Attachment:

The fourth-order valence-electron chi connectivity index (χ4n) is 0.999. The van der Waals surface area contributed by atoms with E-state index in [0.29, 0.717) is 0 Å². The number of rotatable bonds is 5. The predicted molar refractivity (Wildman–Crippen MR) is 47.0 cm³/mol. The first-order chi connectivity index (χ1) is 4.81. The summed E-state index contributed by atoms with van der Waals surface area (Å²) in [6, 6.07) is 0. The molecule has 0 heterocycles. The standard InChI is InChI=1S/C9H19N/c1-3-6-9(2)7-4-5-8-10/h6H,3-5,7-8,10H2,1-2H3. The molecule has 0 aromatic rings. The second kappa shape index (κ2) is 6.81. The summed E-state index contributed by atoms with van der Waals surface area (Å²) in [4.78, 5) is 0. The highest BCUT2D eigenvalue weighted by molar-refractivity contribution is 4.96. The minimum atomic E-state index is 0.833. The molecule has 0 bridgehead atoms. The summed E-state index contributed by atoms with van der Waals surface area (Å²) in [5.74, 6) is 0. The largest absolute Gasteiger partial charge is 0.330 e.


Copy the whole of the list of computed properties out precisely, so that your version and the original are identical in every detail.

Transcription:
The fourth-order valence-electron chi connectivity index (χ4n) is 0.999. The van der Waals surface area contributed by atoms with E-state index in [0.29, 0.717) is 0 Å². The number of rotatable bonds is 5. The predicted molar refractivity (Wildman–Crippen MR) is 47.0 cm³/mol. The first-order chi connectivity index (χ1) is 4.81. The summed E-state index contributed by atoms with van der Waals surface area (Å²) in [6, 6.07) is 0. The molecule has 0 heterocycles. The standard InChI is InChI=1S/C9H19N/c1-3-6-9(2)7-4-5-8-10/h6H,3-5,7-8,10H2,1-2H3. The molecule has 0 aromatic rings. The second kappa shape index (κ2) is 6.81. The summed E-state index contributed by atoms with van der Waals surface area (Å²) in [4.78, 5) is 0. The highest BCUT2D eigenvalue weighted by molar-refractivity contribution is 4.96. The minimum atomic E-state index is 0.833. The molecule has 0 bridgehead atoms. The summed E-state index contributed by atoms with van der Waals surface area (Å²) in [5.74, 6) is 0. The largest absolute Gasteiger partial charge is 0.330 e.